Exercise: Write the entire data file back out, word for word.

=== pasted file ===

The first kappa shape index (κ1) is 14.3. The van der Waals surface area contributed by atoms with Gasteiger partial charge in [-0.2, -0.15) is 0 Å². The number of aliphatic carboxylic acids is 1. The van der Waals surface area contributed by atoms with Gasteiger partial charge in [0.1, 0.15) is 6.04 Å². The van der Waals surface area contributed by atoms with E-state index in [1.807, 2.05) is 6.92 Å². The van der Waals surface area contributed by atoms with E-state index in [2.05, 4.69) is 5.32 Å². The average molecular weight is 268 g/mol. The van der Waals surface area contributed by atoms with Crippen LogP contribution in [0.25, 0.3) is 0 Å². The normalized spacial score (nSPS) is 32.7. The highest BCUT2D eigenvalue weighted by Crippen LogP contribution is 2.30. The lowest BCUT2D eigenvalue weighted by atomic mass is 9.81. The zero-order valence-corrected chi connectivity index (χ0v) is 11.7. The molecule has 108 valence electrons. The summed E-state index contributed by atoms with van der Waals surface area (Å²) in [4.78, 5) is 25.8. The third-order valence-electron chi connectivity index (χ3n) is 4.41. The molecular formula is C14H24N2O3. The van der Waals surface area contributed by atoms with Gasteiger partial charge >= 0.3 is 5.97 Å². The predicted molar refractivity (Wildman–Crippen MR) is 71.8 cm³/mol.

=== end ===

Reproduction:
The first kappa shape index (κ1) is 14.3. The van der Waals surface area contributed by atoms with Gasteiger partial charge in [-0.2, -0.15) is 0 Å². The number of aliphatic carboxylic acids is 1. The van der Waals surface area contributed by atoms with Gasteiger partial charge in [0.1, 0.15) is 6.04 Å². The van der Waals surface area contributed by atoms with E-state index in [1.807, 2.05) is 6.92 Å². The van der Waals surface area contributed by atoms with E-state index in [2.05, 4.69) is 5.32 Å². The average molecular weight is 268 g/mol. The van der Waals surface area contributed by atoms with Crippen LogP contribution in [0.25, 0.3) is 0 Å². The normalized spacial score (nSPS) is 32.7. The highest BCUT2D eigenvalue weighted by Crippen LogP contribution is 2.30. The lowest BCUT2D eigenvalue weighted by atomic mass is 9.81. The zero-order valence-corrected chi connectivity index (χ0v) is 11.7. The molecule has 108 valence electrons. The summed E-state index contributed by atoms with van der Waals surface area (Å²) in [4.78, 5) is 25.8. The third-order valence-electron chi connectivity index (χ3n) is 4.41. The molecular formula is C14H24N2O3. The van der Waals surface area contributed by atoms with Gasteiger partial charge >= 0.3 is 5.97 Å². The predicted molar refractivity (Wildman–Crippen MR) is 71.8 cm³/mol.